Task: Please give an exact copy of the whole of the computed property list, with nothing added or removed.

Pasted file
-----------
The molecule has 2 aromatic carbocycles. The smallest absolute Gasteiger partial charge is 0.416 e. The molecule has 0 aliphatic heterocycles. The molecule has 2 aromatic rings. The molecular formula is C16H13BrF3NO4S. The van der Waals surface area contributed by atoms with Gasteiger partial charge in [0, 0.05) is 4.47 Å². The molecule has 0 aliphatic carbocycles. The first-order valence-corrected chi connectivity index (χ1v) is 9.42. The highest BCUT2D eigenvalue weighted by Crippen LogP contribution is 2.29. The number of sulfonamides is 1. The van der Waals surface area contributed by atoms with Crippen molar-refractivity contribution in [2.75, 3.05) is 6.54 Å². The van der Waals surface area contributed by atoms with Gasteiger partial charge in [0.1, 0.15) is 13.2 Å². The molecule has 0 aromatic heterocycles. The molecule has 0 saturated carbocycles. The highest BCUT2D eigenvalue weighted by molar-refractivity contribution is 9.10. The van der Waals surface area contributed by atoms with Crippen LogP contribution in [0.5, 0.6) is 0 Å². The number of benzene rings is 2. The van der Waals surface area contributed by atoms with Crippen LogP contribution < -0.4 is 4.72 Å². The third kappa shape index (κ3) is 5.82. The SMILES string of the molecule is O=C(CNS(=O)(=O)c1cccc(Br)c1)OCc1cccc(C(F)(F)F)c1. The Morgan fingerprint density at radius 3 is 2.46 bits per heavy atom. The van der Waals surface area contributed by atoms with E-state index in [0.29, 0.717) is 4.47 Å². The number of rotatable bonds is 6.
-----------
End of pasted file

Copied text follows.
The molecule has 2 aromatic carbocycles. The smallest absolute Gasteiger partial charge is 0.416 e. The molecule has 0 aliphatic heterocycles. The molecule has 2 aromatic rings. The molecular formula is C16H13BrF3NO4S. The van der Waals surface area contributed by atoms with Gasteiger partial charge in [0, 0.05) is 4.47 Å². The molecule has 0 aliphatic carbocycles. The first-order valence-corrected chi connectivity index (χ1v) is 9.42. The highest BCUT2D eigenvalue weighted by Crippen LogP contribution is 2.29. The number of sulfonamides is 1. The van der Waals surface area contributed by atoms with Crippen molar-refractivity contribution in [2.75, 3.05) is 6.54 Å². The van der Waals surface area contributed by atoms with Gasteiger partial charge in [0.1, 0.15) is 13.2 Å². The molecule has 0 aromatic heterocycles. The molecule has 0 saturated carbocycles. The highest BCUT2D eigenvalue weighted by molar-refractivity contribution is 9.10. The van der Waals surface area contributed by atoms with Crippen LogP contribution in [0.5, 0.6) is 0 Å². The number of benzene rings is 2. The van der Waals surface area contributed by atoms with Crippen LogP contribution < -0.4 is 4.72 Å². The third kappa shape index (κ3) is 5.82. The SMILES string of the molecule is O=C(CNS(=O)(=O)c1cccc(Br)c1)OCc1cccc(C(F)(F)F)c1. The Morgan fingerprint density at radius 3 is 2.46 bits per heavy atom. The van der Waals surface area contributed by atoms with E-state index in [0.29, 0.717) is 4.47 Å². The number of rotatable bonds is 6.